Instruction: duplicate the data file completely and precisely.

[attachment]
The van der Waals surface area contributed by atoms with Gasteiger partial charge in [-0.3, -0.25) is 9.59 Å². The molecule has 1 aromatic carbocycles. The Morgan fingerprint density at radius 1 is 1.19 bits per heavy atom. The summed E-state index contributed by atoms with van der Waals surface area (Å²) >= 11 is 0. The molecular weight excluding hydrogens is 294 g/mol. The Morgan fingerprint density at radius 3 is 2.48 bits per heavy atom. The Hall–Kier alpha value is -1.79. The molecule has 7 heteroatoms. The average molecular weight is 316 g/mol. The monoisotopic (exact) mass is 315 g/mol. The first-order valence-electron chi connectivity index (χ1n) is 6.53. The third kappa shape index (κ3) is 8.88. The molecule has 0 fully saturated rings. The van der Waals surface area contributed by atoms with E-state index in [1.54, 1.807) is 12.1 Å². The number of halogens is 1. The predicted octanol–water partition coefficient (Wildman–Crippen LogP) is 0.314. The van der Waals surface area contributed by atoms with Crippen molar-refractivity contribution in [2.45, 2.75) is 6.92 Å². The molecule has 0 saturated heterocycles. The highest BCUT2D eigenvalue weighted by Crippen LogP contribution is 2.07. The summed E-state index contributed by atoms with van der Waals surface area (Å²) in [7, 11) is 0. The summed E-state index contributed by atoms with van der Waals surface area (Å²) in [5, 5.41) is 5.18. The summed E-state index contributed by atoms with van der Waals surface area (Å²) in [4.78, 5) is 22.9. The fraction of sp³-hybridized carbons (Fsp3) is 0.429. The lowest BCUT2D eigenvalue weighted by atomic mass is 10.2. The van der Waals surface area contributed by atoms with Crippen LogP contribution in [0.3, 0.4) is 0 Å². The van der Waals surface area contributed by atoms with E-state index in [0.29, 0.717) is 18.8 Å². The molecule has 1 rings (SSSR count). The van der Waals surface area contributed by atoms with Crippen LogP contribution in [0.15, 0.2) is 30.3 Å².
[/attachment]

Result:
The van der Waals surface area contributed by atoms with Gasteiger partial charge in [-0.3, -0.25) is 9.59 Å². The molecule has 1 aromatic carbocycles. The Morgan fingerprint density at radius 1 is 1.19 bits per heavy atom. The summed E-state index contributed by atoms with van der Waals surface area (Å²) >= 11 is 0. The molecular weight excluding hydrogens is 294 g/mol. The Morgan fingerprint density at radius 3 is 2.48 bits per heavy atom. The Hall–Kier alpha value is -1.79. The molecule has 7 heteroatoms. The average molecular weight is 316 g/mol. The monoisotopic (exact) mass is 315 g/mol. The first-order valence-electron chi connectivity index (χ1n) is 6.53. The third kappa shape index (κ3) is 8.88. The molecule has 0 fully saturated rings. The van der Waals surface area contributed by atoms with E-state index in [1.54, 1.807) is 12.1 Å². The number of halogens is 1. The predicted octanol–water partition coefficient (Wildman–Crippen LogP) is 0.314. The van der Waals surface area contributed by atoms with Crippen molar-refractivity contribution in [2.45, 2.75) is 6.92 Å². The molecule has 0 saturated heterocycles. The highest BCUT2D eigenvalue weighted by Crippen LogP contribution is 2.07. The summed E-state index contributed by atoms with van der Waals surface area (Å²) in [7, 11) is 0. The summed E-state index contributed by atoms with van der Waals surface area (Å²) in [5, 5.41) is 5.18. The summed E-state index contributed by atoms with van der Waals surface area (Å²) in [4.78, 5) is 22.9. The fraction of sp³-hybridized carbons (Fsp3) is 0.429. The lowest BCUT2D eigenvalue weighted by atomic mass is 10.2. The van der Waals surface area contributed by atoms with Crippen LogP contribution in [0.3, 0.4) is 0 Å². The van der Waals surface area contributed by atoms with E-state index in [0.29, 0.717) is 18.8 Å². The molecule has 1 rings (SSSR count). The van der Waals surface area contributed by atoms with Crippen LogP contribution in [0.15, 0.2) is 30.3 Å².